WUWO Magazine: Do you think that the latest political/banking crisis has fatally undermined people’s faith in the government and financial industry?
Sean Hughes: No I don’t think it has because it goes from one thing to another and I find it a real annoyance that people are very willing to talk about it, and won’t shut up about it, but really won’t do anything about it. And I think that is bad. Police enquiries are absolutely futile, too expensive, not cost effective and create very little change. I’m afraid that if anything is going to change there has to be a proper revolution and that is not going to happen.
We shouldn’t live in a society where we print our own money. We make our own economies and yet there are still a lot of people starving in the world. That just goes to prove that our system doesn’t work.
I find it very odd that bankers get bonuses. We’ve got ourselves into a ridiculous situation where we live in an economy that favours the rich and there are still people starving. To me that is morally wrong and I can’t really do anything about it. We live in a corrupt society so what is the point of shouting about little things.
WUWO Magazine: What shows make you laugh?
Sean Hughes: ‘Friends’ makes me laugh and I find the things based on reality make me laugh but I don’t mean reality shows. For instance, there are bits on ‘Mad Men’ and ‘Dexter’ that make me laugh out loud and get some good bits of dialog. Then for comedy, something like ‘Modern Family’ is always very funny.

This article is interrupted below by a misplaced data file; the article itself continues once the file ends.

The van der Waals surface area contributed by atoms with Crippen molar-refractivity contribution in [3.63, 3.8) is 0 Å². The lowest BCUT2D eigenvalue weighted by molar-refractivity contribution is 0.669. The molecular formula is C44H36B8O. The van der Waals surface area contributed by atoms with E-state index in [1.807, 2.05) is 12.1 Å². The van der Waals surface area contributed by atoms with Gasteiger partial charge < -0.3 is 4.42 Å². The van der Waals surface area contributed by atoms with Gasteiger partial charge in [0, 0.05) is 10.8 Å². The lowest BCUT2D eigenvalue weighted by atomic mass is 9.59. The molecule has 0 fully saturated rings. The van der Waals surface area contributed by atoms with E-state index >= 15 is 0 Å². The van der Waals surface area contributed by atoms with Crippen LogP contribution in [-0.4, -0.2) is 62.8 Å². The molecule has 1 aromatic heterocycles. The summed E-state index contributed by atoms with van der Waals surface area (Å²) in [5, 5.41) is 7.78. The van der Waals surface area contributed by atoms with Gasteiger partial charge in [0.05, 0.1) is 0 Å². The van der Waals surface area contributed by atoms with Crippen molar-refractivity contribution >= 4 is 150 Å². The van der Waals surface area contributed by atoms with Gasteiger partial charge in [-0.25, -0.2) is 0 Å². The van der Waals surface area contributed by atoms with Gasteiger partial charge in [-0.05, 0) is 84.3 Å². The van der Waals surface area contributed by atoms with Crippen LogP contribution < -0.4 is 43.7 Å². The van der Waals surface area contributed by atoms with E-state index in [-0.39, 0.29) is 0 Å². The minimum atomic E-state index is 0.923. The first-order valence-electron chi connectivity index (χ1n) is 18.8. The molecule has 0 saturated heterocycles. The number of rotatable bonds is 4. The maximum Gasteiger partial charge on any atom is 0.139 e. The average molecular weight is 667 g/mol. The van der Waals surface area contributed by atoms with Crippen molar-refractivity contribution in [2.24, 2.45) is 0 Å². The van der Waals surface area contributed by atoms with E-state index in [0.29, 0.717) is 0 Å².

WUWO Magazine: Who is your favourite character in Modern Family?
Sean Hughes: Pretty much all of them, but if I have to pick one it would be the elderly father (Jay).
WUWO Magazine: You won the Perrier award in 1992. What did such a prestigious accolade mean to you and your career?
Sean Hughes: I think people put more importance on the awards than I do. It just so happens that I was at the show that year and it was nice to get the award but those kinds of things don’t really matter too much to me. I am very flattered to receive awards but don’t necessarily agree with them.
WUWO Magazine: We will soon be focusing an entire edition on the Edinburgh Festival Fringe. What’s it like being part of such a huge festival of comedy, arts, theatre and street performances?
Sean Hughes: I love being at the festivals. I’ve been going up there for years so I always feel part of it. Although, I haven’t been for a while, so it feels like I am coming home in many senses.
WUWO Magazine: You are on a desert island. What three albums would you take with you and why?